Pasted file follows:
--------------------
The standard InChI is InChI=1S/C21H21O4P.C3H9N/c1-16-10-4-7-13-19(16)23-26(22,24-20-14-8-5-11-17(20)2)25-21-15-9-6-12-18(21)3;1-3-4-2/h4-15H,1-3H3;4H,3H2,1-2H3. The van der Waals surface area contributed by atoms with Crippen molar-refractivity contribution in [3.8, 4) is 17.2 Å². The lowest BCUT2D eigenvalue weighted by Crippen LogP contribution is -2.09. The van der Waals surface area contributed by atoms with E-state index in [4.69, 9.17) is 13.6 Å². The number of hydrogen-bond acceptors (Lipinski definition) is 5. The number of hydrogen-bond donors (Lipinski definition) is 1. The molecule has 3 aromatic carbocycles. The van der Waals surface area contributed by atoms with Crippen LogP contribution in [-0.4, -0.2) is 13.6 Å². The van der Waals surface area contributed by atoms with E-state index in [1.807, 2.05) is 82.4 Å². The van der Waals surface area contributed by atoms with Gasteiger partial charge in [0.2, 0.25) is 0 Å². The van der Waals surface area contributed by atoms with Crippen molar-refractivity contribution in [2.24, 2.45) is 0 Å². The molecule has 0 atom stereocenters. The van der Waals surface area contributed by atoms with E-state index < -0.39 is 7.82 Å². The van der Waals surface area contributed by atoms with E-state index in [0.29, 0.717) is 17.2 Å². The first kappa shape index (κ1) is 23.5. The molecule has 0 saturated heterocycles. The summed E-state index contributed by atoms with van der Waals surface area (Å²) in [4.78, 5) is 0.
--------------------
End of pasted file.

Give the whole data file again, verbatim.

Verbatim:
The standard InChI is InChI=1S/C21H21O4P.C3H9N/c1-16-10-4-7-13-19(16)23-26(22,24-20-14-8-5-11-17(20)2)25-21-15-9-6-12-18(21)3;1-3-4-2/h4-15H,1-3H3;4H,3H2,1-2H3. The van der Waals surface area contributed by atoms with Crippen molar-refractivity contribution in [3.8, 4) is 17.2 Å². The lowest BCUT2D eigenvalue weighted by Crippen LogP contribution is -2.09. The van der Waals surface area contributed by atoms with E-state index in [4.69, 9.17) is 13.6 Å². The number of hydrogen-bond acceptors (Lipinski definition) is 5. The number of hydrogen-bond donors (Lipinski definition) is 1. The molecule has 3 aromatic carbocycles. The van der Waals surface area contributed by atoms with Crippen LogP contribution in [-0.4, -0.2) is 13.6 Å². The van der Waals surface area contributed by atoms with E-state index in [1.807, 2.05) is 82.4 Å². The van der Waals surface area contributed by atoms with Gasteiger partial charge in [0.2, 0.25) is 0 Å². The van der Waals surface area contributed by atoms with Crippen molar-refractivity contribution in [2.24, 2.45) is 0 Å². The molecule has 0 atom stereocenters. The van der Waals surface area contributed by atoms with E-state index < -0.39 is 7.82 Å². The van der Waals surface area contributed by atoms with E-state index in [0.29, 0.717) is 17.2 Å². The first kappa shape index (κ1) is 23.5. The molecule has 0 saturated heterocycles. The summed E-state index contributed by atoms with van der Waals surface area (Å²) in [4.78, 5) is 0.